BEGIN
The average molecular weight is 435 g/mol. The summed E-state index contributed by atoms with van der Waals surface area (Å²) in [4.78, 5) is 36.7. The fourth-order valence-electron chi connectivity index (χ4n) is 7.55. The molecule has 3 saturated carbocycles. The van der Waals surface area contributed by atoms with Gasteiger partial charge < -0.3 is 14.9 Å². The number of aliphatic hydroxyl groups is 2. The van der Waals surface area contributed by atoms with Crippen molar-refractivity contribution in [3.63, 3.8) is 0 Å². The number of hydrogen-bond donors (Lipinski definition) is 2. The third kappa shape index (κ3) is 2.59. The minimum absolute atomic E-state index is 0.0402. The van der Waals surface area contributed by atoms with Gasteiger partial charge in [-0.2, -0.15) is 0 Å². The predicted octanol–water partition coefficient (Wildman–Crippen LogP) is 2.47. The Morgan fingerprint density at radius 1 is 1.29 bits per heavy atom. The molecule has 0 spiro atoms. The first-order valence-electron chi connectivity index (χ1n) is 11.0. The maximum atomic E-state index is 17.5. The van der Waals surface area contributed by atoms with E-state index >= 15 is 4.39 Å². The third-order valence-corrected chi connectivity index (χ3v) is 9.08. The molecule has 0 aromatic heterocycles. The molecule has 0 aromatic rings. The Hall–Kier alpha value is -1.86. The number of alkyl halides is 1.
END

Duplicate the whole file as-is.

The average molecular weight is 435 g/mol. The summed E-state index contributed by atoms with van der Waals surface area (Å²) in [4.78, 5) is 36.7. The fourth-order valence-electron chi connectivity index (χ4n) is 7.55. The molecule has 3 saturated carbocycles. The van der Waals surface area contributed by atoms with Gasteiger partial charge < -0.3 is 14.9 Å². The number of aliphatic hydroxyl groups is 2. The van der Waals surface area contributed by atoms with Crippen molar-refractivity contribution in [3.63, 3.8) is 0 Å². The number of hydrogen-bond donors (Lipinski definition) is 2. The third kappa shape index (κ3) is 2.59. The minimum absolute atomic E-state index is 0.0402. The van der Waals surface area contributed by atoms with Gasteiger partial charge in [-0.2, -0.15) is 0 Å². The predicted octanol–water partition coefficient (Wildman–Crippen LogP) is 2.47. The Morgan fingerprint density at radius 1 is 1.29 bits per heavy atom. The molecule has 0 spiro atoms. The first-order valence-electron chi connectivity index (χ1n) is 11.0. The maximum atomic E-state index is 17.5. The van der Waals surface area contributed by atoms with E-state index >= 15 is 4.39 Å². The third-order valence-corrected chi connectivity index (χ3v) is 9.08. The molecule has 0 aromatic heterocycles. The molecule has 0 aromatic rings. The Hall–Kier alpha value is -1.86. The number of alkyl halides is 1.